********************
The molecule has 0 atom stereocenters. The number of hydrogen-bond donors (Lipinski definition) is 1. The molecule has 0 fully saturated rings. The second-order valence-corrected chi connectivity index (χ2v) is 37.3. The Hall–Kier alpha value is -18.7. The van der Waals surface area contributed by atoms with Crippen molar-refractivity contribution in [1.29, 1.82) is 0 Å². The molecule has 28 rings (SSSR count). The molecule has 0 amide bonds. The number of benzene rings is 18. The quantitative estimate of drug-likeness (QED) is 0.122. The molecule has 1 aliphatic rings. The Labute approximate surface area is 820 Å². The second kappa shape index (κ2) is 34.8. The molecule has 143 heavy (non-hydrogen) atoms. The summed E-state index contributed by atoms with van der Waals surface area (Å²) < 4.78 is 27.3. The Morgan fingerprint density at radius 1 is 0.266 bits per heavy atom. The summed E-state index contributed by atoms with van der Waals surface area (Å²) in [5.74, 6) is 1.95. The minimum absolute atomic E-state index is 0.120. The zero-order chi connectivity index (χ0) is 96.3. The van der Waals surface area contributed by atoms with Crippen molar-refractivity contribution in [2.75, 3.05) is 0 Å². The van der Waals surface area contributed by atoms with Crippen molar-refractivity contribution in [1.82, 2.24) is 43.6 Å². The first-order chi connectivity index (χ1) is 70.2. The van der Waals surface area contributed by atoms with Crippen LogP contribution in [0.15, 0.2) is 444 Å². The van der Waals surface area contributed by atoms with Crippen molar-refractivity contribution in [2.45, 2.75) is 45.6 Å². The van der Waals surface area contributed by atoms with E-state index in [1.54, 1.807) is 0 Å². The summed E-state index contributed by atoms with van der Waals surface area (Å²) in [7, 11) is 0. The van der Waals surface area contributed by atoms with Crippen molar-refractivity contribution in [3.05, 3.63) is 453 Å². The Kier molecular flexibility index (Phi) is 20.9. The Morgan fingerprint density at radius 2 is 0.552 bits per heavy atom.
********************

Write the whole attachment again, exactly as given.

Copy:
The molecule has 0 atom stereocenters. The number of hydrogen-bond donors (Lipinski definition) is 1. The molecule has 0 fully saturated rings. The second-order valence-corrected chi connectivity index (χ2v) is 37.3. The Hall–Kier alpha value is -18.7. The van der Waals surface area contributed by atoms with Crippen molar-refractivity contribution in [1.29, 1.82) is 0 Å². The molecule has 28 rings (SSSR count). The molecule has 0 amide bonds. The number of benzene rings is 18. The quantitative estimate of drug-likeness (QED) is 0.122. The molecule has 1 aliphatic rings. The Labute approximate surface area is 820 Å². The second kappa shape index (κ2) is 34.8. The molecule has 143 heavy (non-hydrogen) atoms. The summed E-state index contributed by atoms with van der Waals surface area (Å²) < 4.78 is 27.3. The Morgan fingerprint density at radius 1 is 0.266 bits per heavy atom. The summed E-state index contributed by atoms with van der Waals surface area (Å²) in [5.74, 6) is 1.95. The minimum absolute atomic E-state index is 0.120. The zero-order chi connectivity index (χ0) is 96.3. The van der Waals surface area contributed by atoms with Crippen molar-refractivity contribution in [2.75, 3.05) is 0 Å². The van der Waals surface area contributed by atoms with Crippen molar-refractivity contribution in [1.82, 2.24) is 43.6 Å². The first-order chi connectivity index (χ1) is 70.2. The van der Waals surface area contributed by atoms with Crippen LogP contribution in [0.15, 0.2) is 444 Å². The van der Waals surface area contributed by atoms with Crippen molar-refractivity contribution in [2.45, 2.75) is 45.6 Å². The van der Waals surface area contributed by atoms with E-state index in [1.54, 1.807) is 0 Å². The summed E-state index contributed by atoms with van der Waals surface area (Å²) in [7, 11) is 0. The van der Waals surface area contributed by atoms with Crippen molar-refractivity contribution in [3.05, 3.63) is 453 Å². The Kier molecular flexibility index (Phi) is 20.9. The Morgan fingerprint density at radius 2 is 0.552 bits per heavy atom.